• q_[additional-query-parameter] – This can be used to configure more useful parameters in the search URL. For example, if the URL of your search results looks like this:  https://www.website.com/search?key=search+term&page=5, this could be used to track the page

Video engagement

Enhanced Measurement can be used to track video interactions on your website from embedded YouTube videos with the ?enablejsapi=1 parameter in their URL.

Events that are automatically recorded using Enhanced Measurement are as follows:

  • video_start – sends an event when a viewer clicks to starts watching a video
  • video_progress – sends an event when a viewer reaches a particular point in the video (10%, 25%, 50%, 75%).
  • video_complete – triggers an event when the viewer reaches the end of the video

It is important to note the ?enablejsapi=1 parameter in their URL is not always available on websites. Lazy-loaded videos and embedded YouTube videos using privacy-enhanced mode can also cause issues with tracking. Due to these circumstances, automatic video tracking often does not work within enhanced management and it may be easier to track these events using Google Tag Manager.

File downloads

When a linked is clicked with the following file extensions, a file download event is sent: .pdf, .xls, .xlsx, .doc, .docx, .txt, .rtf, .csv, .exe, .key, .pps, .ppt, .pptx, .7z, .pkg, .rar, .gz, .zip, .avi, .mov, .mp4, .mpe, .mpeg, .wmv, .mid, .midi, .mp3, .wav, .wma.

The following parameters are automatically tracked when the file_download event is triggered:

  • file_extension – the file’s affixed extension e.g. .pdf, .xlsx
  • file_name – the name of the file on the clicked URL e.g. if the URL is website.com/example.pdf, the value of the parameter value will be “example”
  • link_text – the anchor text for the text of the link that was clicked to access the file
  • link_url – the full URL of the file link that was clicked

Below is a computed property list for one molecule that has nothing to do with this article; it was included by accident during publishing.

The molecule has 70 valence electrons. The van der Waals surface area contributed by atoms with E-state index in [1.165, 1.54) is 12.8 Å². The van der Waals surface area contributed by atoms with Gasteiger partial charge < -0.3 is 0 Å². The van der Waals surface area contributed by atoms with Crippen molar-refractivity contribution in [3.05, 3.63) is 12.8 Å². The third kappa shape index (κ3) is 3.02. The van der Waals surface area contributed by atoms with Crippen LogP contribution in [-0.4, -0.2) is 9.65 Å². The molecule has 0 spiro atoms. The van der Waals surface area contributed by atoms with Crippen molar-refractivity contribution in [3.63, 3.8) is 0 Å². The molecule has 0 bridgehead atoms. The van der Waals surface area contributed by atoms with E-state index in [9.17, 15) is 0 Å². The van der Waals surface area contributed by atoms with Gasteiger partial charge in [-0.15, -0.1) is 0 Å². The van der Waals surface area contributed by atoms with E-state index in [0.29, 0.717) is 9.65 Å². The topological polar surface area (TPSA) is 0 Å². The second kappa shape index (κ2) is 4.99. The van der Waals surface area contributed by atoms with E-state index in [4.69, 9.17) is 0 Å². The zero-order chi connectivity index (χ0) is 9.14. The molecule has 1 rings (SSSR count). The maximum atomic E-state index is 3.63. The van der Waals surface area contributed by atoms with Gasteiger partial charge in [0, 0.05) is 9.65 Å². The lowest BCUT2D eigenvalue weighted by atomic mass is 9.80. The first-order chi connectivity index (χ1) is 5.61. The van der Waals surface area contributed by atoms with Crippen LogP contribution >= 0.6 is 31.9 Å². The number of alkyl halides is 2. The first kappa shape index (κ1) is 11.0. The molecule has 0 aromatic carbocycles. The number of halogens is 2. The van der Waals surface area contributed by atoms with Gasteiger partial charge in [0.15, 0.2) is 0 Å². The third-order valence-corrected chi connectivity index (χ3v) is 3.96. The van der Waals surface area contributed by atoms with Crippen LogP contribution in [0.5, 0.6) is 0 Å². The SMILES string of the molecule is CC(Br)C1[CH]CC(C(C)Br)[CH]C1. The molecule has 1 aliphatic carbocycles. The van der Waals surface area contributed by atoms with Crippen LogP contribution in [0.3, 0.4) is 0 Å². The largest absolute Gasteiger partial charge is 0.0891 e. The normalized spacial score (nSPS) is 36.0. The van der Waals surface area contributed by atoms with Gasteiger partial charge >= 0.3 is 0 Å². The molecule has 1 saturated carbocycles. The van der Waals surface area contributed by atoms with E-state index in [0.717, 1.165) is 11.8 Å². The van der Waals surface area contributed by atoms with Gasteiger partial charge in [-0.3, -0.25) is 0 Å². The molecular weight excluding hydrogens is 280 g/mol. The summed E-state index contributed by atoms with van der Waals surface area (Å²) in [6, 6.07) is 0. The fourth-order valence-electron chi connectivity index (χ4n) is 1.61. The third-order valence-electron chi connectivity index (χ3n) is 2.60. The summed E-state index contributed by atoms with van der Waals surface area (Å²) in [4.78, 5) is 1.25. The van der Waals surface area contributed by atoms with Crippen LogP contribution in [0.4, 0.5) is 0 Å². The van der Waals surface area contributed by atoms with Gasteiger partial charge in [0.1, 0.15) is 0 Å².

If you want to track a download that does not have one of the file extensions listed above, it will have to be implemented via Google Tag Manager.

Form interactions

GA4 Enhanced Measurement can be used to track user interactions with forms on the website.

The following parameters are automatically tracked when the form event is triggered:

  • form_id – the HTML id attribute of the form
  • form_name – the HTML name attribute of the form
  • form_destination – the destination URL of the form submission
  • form_submit_text – the text contained on a ‘form submit’ button. Note this parameter can only be used with the form_submit event.

While GA4 can be used to track form interactions, it isn’t collecting reliable data. For example, GA4 Enhanced Measurement cannot be used to track AJAX forms, and it may record an event for an unsuccessful form submission, for example, if a compulsory field was left blank. As such, form tracking solutions within Google Tag Manager may be a more dependable option.

Using Enhanced Measurement in GA4

Enhanced Measurement is a good way to save time when setting up events in GA4. It is extremely effective in tracking file downloads, outbound links, and site search without the need for 3rd party tracking tools such as Google Tag Manager.

However, Google Tag Manager is not yet obsolete and will still be required for tracking a number of more advanced events. We would also recommend using Google Tag Manger as opposed to Enhanced Measurement to track video engagement, as it does not work on many websites, and form interactions as it can be unreliable.

GA4 enhanced measurement offers a range of benefits for businesses and marketers who are looking to gain deeper insights into their website traffic and user behaviour If you need help implementing GA4 or transferring from Universal Analytics to GA4, get in touch with the digital marketing experts at The Lead Agency.  By partnering with us, you can ensure a seamless transition to GA4, take advantage of the powerful features of the platform, and ultimately, drive business growth.

b2b digital marketing